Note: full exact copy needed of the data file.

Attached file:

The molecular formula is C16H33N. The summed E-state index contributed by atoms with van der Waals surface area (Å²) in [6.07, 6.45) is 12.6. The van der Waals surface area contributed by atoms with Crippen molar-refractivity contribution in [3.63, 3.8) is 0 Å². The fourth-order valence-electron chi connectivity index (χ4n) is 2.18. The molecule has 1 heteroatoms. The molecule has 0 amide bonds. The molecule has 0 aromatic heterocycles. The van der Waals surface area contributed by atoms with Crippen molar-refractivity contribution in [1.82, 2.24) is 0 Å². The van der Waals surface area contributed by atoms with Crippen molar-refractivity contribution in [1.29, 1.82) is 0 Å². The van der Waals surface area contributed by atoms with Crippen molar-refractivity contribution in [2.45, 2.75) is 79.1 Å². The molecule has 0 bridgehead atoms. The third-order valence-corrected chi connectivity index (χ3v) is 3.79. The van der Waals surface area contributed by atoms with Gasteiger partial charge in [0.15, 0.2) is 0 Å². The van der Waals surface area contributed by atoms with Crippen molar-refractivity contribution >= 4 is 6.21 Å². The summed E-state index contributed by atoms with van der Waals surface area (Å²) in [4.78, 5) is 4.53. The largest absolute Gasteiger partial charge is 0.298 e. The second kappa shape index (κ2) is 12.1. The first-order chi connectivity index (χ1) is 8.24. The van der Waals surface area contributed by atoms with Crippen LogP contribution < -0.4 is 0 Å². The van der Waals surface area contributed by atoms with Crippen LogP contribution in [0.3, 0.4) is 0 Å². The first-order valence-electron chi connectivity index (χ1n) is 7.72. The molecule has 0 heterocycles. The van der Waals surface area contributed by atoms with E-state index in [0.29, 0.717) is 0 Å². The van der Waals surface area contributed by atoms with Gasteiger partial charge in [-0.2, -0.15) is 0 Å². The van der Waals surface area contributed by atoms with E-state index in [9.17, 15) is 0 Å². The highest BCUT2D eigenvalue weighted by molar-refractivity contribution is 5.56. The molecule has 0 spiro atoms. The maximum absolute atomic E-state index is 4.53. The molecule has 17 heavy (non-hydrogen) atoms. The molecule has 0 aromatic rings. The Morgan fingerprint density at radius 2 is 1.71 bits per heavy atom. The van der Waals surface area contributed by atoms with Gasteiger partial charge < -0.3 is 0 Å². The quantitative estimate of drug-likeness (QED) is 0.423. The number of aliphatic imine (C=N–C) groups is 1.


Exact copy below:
The molecular formula is C16H33N. The summed E-state index contributed by atoms with van der Waals surface area (Å²) in [6.07, 6.45) is 12.6. The van der Waals surface area contributed by atoms with Crippen molar-refractivity contribution in [3.63, 3.8) is 0 Å². The fourth-order valence-electron chi connectivity index (χ4n) is 2.18. The molecule has 1 heteroatoms. The molecule has 0 amide bonds. The molecule has 0 aromatic heterocycles. The van der Waals surface area contributed by atoms with Crippen molar-refractivity contribution in [1.82, 2.24) is 0 Å². The van der Waals surface area contributed by atoms with Crippen molar-refractivity contribution in [1.29, 1.82) is 0 Å². The van der Waals surface area contributed by atoms with Crippen molar-refractivity contribution in [2.45, 2.75) is 79.1 Å². The molecule has 0 bridgehead atoms. The third-order valence-corrected chi connectivity index (χ3v) is 3.79. The van der Waals surface area contributed by atoms with Gasteiger partial charge in [0.15, 0.2) is 0 Å². The van der Waals surface area contributed by atoms with Crippen molar-refractivity contribution >= 4 is 6.21 Å². The summed E-state index contributed by atoms with van der Waals surface area (Å²) in [4.78, 5) is 4.53. The largest absolute Gasteiger partial charge is 0.298 e. The second kappa shape index (κ2) is 12.1. The first-order chi connectivity index (χ1) is 8.24. The van der Waals surface area contributed by atoms with Crippen LogP contribution < -0.4 is 0 Å². The van der Waals surface area contributed by atoms with Crippen LogP contribution in [0.3, 0.4) is 0 Å². The first-order valence-electron chi connectivity index (χ1n) is 7.72. The molecule has 0 heterocycles. The van der Waals surface area contributed by atoms with E-state index in [0.29, 0.717) is 0 Å². The van der Waals surface area contributed by atoms with Gasteiger partial charge in [-0.2, -0.15) is 0 Å². The van der Waals surface area contributed by atoms with E-state index in [9.17, 15) is 0 Å². The highest BCUT2D eigenvalue weighted by molar-refractivity contribution is 5.56. The molecule has 0 spiro atoms. The maximum absolute atomic E-state index is 4.53. The molecule has 17 heavy (non-hydrogen) atoms. The molecule has 0 aromatic rings. The Morgan fingerprint density at radius 2 is 1.71 bits per heavy atom. The van der Waals surface area contributed by atoms with Gasteiger partial charge < -0.3 is 0 Å². The quantitative estimate of drug-likeness (QED) is 0.423. The number of aliphatic imine (C=N–C) groups is 1.